I’m always appreciative when an Arts for Transit artist includes more information about the work on their website, and Sears has done a good job with that. Seeing the process of the art – in this case from a painting into beautiful laminated glass – is always enjoyable. Sears’ site is worth checking out, as she features each of her original 11 paintings for this piece. These paintings are also on exhibit at the Hudson River Museum until October 13th.
That is about it in terms of information on Tarrytown station. Below you’ll find the photographs I took while wandering around – including a few as the construction was wrapping up. There is going to be a ribbon cutting ceremony at the new station on September 27 at 2:45, which should be interesting. Unfortunately I won’t be able to make it to the event to get any further photos!
*Special thanks to Terri Evans at Shepley Bulfinch for pulling some documents from the Shepley, Rutan and Coolidge archives for this post!
As I mentioned last week, today’s stop on our Tuesday Tour is one of the least attractive stations on the Hudson Line, Croton-Harmon. You have to have mixed feelings about this place, because despite not looking all that spectacular, there’s a lot of action going on here. Not only does Croton-Harmon serve Metro-North, Amtrak has several trains which stop here. The station is also the northern terminus of electric service on the Hudson Line, and although Metro-North offers many through trains, some passengers still have to transfer here, so it is definitely a busy station (in the past fewer through trains were available, thus transferring here was a must). Metro-North’s Croton-Harmon shops, which recently won a Brunel Award, are also here, which certainly adds to the action.
Croton-Harmon timetables and ticket.
Croton-Harmon station is located about 33 miles from Grand Central, and a ride to the Terminal takes, on average, around an hour. However, there are a few express trains that will get you there in around 42 minutes. In terms of ridership, Croton-Harmon is the busiest station on the Hudson Line, and the sixth busiest system-wide (strictly Metro-North traffic and not counting GCT. Only White Plains, Stamford, Scarsdale, New Haven, and New Rochelle get more weekday passengers). Amtrak service adds another 42,000 passengers a year traveling through the station.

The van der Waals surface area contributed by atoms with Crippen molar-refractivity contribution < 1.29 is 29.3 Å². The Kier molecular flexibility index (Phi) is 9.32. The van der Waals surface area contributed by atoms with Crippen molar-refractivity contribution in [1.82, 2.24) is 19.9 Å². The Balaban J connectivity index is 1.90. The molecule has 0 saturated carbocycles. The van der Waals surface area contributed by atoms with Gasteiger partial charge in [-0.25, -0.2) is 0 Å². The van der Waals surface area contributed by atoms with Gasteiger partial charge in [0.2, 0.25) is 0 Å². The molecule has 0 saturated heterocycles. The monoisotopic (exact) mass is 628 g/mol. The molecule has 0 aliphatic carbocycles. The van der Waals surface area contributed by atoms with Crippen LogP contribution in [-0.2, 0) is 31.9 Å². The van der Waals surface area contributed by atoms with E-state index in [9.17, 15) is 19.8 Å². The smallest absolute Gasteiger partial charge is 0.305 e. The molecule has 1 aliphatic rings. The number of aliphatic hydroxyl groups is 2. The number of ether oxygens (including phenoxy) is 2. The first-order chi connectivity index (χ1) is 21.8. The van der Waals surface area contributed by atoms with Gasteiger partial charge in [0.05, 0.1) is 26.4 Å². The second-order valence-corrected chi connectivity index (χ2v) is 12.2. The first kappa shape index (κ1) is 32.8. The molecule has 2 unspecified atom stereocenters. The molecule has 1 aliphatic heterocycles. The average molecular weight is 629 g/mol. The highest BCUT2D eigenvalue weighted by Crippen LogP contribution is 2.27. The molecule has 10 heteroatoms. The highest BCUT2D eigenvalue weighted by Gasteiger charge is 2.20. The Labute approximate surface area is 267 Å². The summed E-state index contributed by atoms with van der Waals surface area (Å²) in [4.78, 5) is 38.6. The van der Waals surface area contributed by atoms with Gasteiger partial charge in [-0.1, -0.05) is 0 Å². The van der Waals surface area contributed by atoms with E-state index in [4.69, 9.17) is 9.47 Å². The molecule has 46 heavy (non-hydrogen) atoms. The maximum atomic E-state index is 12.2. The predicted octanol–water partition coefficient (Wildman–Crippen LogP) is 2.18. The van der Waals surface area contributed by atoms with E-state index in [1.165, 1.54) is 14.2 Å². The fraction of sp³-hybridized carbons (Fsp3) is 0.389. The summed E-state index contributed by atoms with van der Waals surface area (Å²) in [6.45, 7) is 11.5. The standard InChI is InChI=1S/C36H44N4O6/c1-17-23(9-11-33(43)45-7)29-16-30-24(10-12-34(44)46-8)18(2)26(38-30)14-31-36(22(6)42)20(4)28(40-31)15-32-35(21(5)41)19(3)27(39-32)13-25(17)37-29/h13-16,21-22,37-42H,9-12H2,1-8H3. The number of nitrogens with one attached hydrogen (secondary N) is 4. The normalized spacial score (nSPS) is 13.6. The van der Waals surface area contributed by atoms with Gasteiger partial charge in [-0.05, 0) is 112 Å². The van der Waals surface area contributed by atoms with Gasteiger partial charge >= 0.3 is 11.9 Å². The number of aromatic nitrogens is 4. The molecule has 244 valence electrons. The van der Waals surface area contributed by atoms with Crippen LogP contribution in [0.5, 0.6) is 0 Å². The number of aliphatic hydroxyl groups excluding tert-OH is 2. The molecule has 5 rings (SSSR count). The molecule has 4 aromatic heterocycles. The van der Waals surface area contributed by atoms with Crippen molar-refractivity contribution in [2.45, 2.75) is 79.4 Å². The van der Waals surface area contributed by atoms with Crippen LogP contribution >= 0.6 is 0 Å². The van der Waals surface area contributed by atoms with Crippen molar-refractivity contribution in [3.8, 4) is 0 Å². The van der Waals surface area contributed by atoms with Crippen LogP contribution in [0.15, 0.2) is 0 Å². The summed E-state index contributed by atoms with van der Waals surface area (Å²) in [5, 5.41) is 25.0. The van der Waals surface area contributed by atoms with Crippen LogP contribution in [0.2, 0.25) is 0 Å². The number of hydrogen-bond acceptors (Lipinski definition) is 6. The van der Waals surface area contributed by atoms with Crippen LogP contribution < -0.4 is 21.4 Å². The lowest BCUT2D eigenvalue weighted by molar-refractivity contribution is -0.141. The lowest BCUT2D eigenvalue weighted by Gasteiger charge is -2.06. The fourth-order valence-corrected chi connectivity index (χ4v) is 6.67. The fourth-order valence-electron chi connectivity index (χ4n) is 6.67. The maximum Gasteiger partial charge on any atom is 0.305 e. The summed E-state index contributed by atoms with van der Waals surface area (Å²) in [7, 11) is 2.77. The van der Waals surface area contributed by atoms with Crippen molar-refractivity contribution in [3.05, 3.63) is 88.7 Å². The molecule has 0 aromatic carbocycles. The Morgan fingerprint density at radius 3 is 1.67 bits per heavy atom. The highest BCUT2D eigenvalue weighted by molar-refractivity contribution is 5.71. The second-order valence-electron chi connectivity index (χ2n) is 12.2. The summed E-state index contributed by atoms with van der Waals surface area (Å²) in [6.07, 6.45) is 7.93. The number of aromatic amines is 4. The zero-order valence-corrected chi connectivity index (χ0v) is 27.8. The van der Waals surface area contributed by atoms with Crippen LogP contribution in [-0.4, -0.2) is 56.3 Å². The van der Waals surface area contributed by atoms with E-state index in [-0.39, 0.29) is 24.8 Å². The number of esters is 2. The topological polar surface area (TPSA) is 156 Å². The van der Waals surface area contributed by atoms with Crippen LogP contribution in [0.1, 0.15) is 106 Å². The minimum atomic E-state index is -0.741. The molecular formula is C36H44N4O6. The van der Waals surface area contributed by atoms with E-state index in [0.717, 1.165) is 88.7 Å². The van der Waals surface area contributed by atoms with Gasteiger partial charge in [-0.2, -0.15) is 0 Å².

Croton-Harmon through the decades: 1963. The Hudson Division was part of the New York Central at this time.
Croton-Harmon through the decades: 1974. The Croton-Harmon shops in the Penn Central years. Penn Central Memories on Flickr has a lovely collection of photographs at Croton-Harmon in this era.
Croton-Harmon through the decades: 1984. Metro-North is still a fledgling railroad, after taking over from Conrail in 1983.
Croton-Harmon through the decades: 1992.
Croton-Harmon through the decades: 2012. The current award-winning shops at Croton Harmon. [image source]
Denoting its busy status, Croton-Harmon has three island platforms, allowing multiple trains to stop at the station simultaneously. Above the platforms is an enclosed waiting room for passengers. Croton-Harmon is one of the few system stations to still have a manned ticket window, which serves Metro-North customers only. Amtrak does have two ticket machines not far from the ticket window. The waiting area also has a few vending machines, and restrooms available. Closer to the parking lot, the station also has a cleaners – this building was the temporary station in 1988 as the current station was under construction.
There isn’t much else noteworthy to mention of today’s Croton-Harmon – it is a busy, functional Metro-North station, that when compared with other Hudson Line stations like Poughkeepsie and Yonkers, is hardly attractive. With the traffic moving in and out, the station is at least nice place to watch trains… thus I’ll let the photos below speak for themselves!
My name is Emily, though I am known by many who ride the train simply as Cat Girl, for the hats I customarily wear during the winter time. I am a graphic designer, a former Metro North commuter and lifelong Harlem Line rider. This site is a collection of my usually train-related thoughts, observations, photographs, and travels, as well as my never-ending hunt for intriguing historical artifacts.